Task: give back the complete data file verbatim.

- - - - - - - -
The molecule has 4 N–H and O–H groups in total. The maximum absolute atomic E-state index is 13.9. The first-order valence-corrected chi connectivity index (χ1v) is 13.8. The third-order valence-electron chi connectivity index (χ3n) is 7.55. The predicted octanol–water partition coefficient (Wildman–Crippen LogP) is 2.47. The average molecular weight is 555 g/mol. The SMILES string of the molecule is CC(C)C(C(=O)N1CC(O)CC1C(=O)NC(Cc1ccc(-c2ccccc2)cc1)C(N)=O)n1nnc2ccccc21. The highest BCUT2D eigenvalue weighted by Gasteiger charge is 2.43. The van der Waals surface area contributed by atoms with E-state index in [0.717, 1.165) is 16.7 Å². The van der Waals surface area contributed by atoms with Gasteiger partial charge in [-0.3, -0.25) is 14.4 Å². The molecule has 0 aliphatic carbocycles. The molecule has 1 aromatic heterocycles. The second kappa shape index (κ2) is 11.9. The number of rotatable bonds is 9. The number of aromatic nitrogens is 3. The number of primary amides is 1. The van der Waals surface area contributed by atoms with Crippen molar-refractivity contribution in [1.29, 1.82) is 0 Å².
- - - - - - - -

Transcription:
The molecule has 4 N–H and O–H groups in total. The maximum absolute atomic E-state index is 13.9. The first-order valence-corrected chi connectivity index (χ1v) is 13.8. The third-order valence-electron chi connectivity index (χ3n) is 7.55. The predicted octanol–water partition coefficient (Wildman–Crippen LogP) is 2.47. The average molecular weight is 555 g/mol. The SMILES string of the molecule is CC(C)C(C(=O)N1CC(O)CC1C(=O)NC(Cc1ccc(-c2ccccc2)cc1)C(N)=O)n1nnc2ccccc21. The highest BCUT2D eigenvalue weighted by Gasteiger charge is 2.43. The van der Waals surface area contributed by atoms with E-state index in [0.717, 1.165) is 16.7 Å². The van der Waals surface area contributed by atoms with Gasteiger partial charge in [-0.3, -0.25) is 14.4 Å². The molecule has 0 aliphatic carbocycles. The molecule has 1 aromatic heterocycles. The second kappa shape index (κ2) is 11.9. The number of rotatable bonds is 9. The number of aromatic nitrogens is 3. The number of primary amides is 1. The van der Waals surface area contributed by atoms with Crippen molar-refractivity contribution in [1.29, 1.82) is 0 Å².